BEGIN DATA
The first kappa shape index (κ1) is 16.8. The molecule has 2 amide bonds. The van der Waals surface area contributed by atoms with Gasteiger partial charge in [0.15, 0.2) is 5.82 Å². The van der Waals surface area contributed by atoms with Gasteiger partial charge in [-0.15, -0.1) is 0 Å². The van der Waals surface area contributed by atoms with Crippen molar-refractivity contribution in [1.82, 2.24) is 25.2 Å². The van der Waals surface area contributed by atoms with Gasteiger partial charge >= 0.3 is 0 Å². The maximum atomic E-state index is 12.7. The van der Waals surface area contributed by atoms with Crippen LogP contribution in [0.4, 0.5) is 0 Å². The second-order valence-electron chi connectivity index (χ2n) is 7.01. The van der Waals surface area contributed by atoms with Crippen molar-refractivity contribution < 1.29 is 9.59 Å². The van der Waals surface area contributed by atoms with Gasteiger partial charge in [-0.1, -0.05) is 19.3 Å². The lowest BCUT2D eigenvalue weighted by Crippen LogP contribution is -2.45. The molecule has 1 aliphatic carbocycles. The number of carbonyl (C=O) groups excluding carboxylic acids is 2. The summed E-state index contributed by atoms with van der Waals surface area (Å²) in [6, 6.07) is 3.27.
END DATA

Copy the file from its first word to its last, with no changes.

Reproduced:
The first kappa shape index (κ1) is 16.8. The molecule has 2 amide bonds. The van der Waals surface area contributed by atoms with Gasteiger partial charge in [0.15, 0.2) is 5.82 Å². The van der Waals surface area contributed by atoms with Gasteiger partial charge in [-0.15, -0.1) is 0 Å². The van der Waals surface area contributed by atoms with Crippen molar-refractivity contribution in [1.82, 2.24) is 25.2 Å². The van der Waals surface area contributed by atoms with Gasteiger partial charge >= 0.3 is 0 Å². The maximum atomic E-state index is 12.7. The van der Waals surface area contributed by atoms with Crippen LogP contribution in [0.4, 0.5) is 0 Å². The second-order valence-electron chi connectivity index (χ2n) is 7.01. The van der Waals surface area contributed by atoms with Crippen molar-refractivity contribution < 1.29 is 9.59 Å². The van der Waals surface area contributed by atoms with Gasteiger partial charge in [-0.1, -0.05) is 19.3 Å². The lowest BCUT2D eigenvalue weighted by Crippen LogP contribution is -2.45. The molecule has 1 aliphatic carbocycles. The number of carbonyl (C=O) groups excluding carboxylic acids is 2. The summed E-state index contributed by atoms with van der Waals surface area (Å²) in [6, 6.07) is 3.27.